I signed the kids up for a couple of summer programs through the Caldwell Rec Department this year. One is our usual round of swimming lessons, which we start a little later this month. A new program for them this summer is Short Sports, a weekly class held at the Caldwell Park for kids between the ages of 4 and 6, where the kids get to play one team sport a week during their hour long session.
The kids have been looking forward to the class, and I have too. Although we spend a lot of time together doing a variety of activities, the kids haven’t yet participated in any organized team sport, and I was anxious to see what they would think of the whole experience.
I, of course, had a pre-conceived notion about how the day would go.
Since the moment he could walk, Batman has exhibited a profound love of playing with any kind of ball. I have pictures of him at the age of one, wearing a diaper and playing basketball in the kitchen of our old house with a little plastic basketball hoop. His hand-eye coordination has always been very well developed for a kid his age, so much so that it has often been commented on by anyone who watches him perform any athletic maneuver. He can throw a baseball in the air and hit it with a bat; he has been able to catch a ball since before he could walk; and throws a ball hard enough that I can rarely catch it.
OK I hear anyone who has ever met me snickering. I know I can rarely catch any ball, but Batman throws really hard. Truly.
Annabelle, on the other hand, doesn’t mind playing ball, but she doesn’t seek it out either. She will throw a ball back and forth with her brother for a bit, then gets bored and heads out to play with the dogs or the horses. She reminds me of myself at her age. Batman plays with the dedicated single-mindedness he shows anything he is truly interested in. He will literally play for hours, practicing the same maneuver over and over again. It is something to watch.
So, when we arrived at Short Sports I was expecting Batman to really be in his element, and Annabelle to be more interested in the social aspect than the actual activity.
The first event of the day was to get their official t-shirts issued. Being contrarians they had to choose opposite colors.
Then they sat down for the team meeting held by their instructor, Troy.
The first activity was a passing drill. The kids had to choose partners and pass the ball back and forth. Of course they chose each other as partners, and soon were lined up for the task.
At first Batman stopped the ball by throwing himself on it rugby-style every time his sister kicked it to him. You can see him in the position as he waits for the ball.
Finally the instructor came and showed him how to stop the ball with his foot and pass it back. Then he was in business. He kicked and kicked, a big smile on his face the whole time.
The next event was a dribbling drill, where the kids were put into teams of three and had to take turns dribbling the ball down the field and bringing it back. This time Batman and his sister were on different teams, but they were comfortable by then and didn’t mind at all.
After a couple of practice runs, the teams raced to see who could get the ball back and forth the fastest.
The other boys on Annabelle’s team had both played soccer before, and they totally got the concept of winning. They encouraged her along by cheering and yelling, and their team won both rounds of competition.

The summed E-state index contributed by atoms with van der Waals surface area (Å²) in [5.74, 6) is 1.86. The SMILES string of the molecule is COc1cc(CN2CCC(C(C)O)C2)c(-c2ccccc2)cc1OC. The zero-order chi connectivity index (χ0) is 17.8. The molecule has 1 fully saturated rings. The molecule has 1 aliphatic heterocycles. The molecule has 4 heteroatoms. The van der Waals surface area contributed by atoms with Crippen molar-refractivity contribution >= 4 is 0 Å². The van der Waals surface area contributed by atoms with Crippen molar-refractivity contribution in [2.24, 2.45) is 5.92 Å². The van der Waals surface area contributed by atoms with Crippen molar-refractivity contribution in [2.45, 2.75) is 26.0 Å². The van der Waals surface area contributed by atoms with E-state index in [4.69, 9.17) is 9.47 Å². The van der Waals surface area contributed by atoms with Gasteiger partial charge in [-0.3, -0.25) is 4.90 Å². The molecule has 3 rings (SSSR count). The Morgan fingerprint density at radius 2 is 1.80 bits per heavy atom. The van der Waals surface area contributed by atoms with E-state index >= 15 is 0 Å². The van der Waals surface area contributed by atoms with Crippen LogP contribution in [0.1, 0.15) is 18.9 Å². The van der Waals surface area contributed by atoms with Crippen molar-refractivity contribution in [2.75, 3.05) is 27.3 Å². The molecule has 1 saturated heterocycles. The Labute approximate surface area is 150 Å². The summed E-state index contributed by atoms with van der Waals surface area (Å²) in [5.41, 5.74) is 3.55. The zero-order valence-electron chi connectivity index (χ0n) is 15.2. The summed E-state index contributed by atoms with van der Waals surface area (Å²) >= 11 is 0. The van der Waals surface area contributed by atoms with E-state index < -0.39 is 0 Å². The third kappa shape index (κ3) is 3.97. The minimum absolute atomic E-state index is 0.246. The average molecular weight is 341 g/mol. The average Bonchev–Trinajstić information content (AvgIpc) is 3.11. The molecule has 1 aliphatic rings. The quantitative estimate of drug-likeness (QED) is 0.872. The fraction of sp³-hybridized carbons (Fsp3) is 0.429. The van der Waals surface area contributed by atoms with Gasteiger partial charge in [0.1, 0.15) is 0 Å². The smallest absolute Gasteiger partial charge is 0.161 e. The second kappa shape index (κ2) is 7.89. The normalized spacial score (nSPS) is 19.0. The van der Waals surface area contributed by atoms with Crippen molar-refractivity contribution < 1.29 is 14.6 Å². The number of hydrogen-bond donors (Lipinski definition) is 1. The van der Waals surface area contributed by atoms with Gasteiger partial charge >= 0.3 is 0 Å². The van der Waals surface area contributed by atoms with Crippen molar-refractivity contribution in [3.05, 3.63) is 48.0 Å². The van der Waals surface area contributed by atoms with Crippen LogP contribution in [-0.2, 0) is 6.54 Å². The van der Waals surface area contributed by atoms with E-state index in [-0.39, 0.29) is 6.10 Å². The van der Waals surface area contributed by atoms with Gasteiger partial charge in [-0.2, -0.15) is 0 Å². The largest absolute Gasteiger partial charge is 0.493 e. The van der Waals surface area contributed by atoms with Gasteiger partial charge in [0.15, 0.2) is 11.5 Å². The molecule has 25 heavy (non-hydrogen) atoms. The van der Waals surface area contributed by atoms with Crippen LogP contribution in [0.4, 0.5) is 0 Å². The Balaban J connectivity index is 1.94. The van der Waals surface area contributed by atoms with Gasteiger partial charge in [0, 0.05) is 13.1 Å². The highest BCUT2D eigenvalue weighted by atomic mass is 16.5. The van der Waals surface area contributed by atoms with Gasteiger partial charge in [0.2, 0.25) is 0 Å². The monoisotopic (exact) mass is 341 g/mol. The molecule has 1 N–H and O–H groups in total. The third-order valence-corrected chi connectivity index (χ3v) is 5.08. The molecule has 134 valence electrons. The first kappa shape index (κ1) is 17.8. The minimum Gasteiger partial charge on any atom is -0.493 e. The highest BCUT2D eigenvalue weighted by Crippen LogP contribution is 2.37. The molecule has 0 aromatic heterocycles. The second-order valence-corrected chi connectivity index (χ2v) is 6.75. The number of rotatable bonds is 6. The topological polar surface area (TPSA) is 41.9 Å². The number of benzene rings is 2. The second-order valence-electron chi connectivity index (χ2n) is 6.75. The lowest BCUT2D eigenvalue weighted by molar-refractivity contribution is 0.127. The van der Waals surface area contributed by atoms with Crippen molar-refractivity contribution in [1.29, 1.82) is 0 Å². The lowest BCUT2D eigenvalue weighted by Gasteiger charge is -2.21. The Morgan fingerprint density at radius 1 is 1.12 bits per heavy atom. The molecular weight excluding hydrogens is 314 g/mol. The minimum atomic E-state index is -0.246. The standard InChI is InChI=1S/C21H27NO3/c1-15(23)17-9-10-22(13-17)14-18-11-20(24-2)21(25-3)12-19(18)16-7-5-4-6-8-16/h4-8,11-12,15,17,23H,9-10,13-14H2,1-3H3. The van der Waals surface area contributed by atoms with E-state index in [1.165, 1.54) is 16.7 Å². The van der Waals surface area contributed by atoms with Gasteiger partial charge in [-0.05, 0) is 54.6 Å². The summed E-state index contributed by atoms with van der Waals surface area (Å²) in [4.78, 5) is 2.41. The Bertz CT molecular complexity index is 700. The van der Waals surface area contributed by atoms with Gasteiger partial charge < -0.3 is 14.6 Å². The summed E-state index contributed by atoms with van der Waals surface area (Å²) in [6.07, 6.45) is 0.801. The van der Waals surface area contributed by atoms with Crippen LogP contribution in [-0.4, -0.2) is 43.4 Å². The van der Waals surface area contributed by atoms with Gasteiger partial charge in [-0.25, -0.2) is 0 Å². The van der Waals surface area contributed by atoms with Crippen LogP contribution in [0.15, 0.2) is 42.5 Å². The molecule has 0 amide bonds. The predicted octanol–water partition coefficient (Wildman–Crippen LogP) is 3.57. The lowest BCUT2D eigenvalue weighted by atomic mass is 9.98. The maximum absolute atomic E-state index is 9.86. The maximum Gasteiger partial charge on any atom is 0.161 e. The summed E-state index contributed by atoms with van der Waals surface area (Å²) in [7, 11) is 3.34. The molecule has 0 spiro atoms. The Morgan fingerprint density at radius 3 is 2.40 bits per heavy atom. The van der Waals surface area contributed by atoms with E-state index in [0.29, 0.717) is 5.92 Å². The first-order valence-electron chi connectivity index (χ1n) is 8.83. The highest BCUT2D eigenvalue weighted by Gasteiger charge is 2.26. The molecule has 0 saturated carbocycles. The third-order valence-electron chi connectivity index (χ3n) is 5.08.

Batman had one teammate who had played soccer before, and he also wanted to win. He wasn’t quite as kind in his encouragement though. I saw him talking earnestly with my little boy, then grasping him by the shoulders and shaking him. Not too hard. But shaking him. Batman just ignored him.
Their team did well too, coming in a close second to Annabelle’s team in both races.
Finally the last event arrived. A real game. The coaches separated the kids by their t-shirt colors, so once again Batman and Annabelle were competitors. When the kick-off came the kids went at it in fierce competition.
I think the coach kind of assumed that all the kids knew how to play soccer, but having never played before, mine didn’t really grasp the idea of getting the ball into the opponent’s net at first. Annabelle addressed this confusion by aggressively chasing the ball up and down the field, and kicking it as hard as she could in any direction possible. Batman, on the other hand, just stood back and watched. He was trying to figure out what the object was before he jumped in.
Annabelle had a few good runs with the ball. None of them were necessarily toward the goal, but she played hard and fast the whole game. She threw herself on the ground, ran, jumped and kicked with the best of them.
Batman followed along with the other players for most of the game. He stayed in the middle of the pack and didn’t try to get too close to the ball. Finally, at the very end of the game it appeared that a light came on for him. He stole the ball and headed toward the goal.
He kicked it hard and he ran fast. Right out of bounds. And then the game was over.
As we left the park, Annabelle was jubilant. The assistant coach congratulated her on her aggressive playing style and told her that she remind her of herself when she was young. She was flushed and sweating, and breathlessly recounted all the details of her efforts in the game.
Batman was morose. “Mom,” he said, “I didn’t get to score a goal. I wanted to win. Why did we have to stop?” I told him he did just great and I was proud of how he had improved throughout the game. I asked him if he would be interested in playing soccer on a real team next fall.
He said he’d think about it.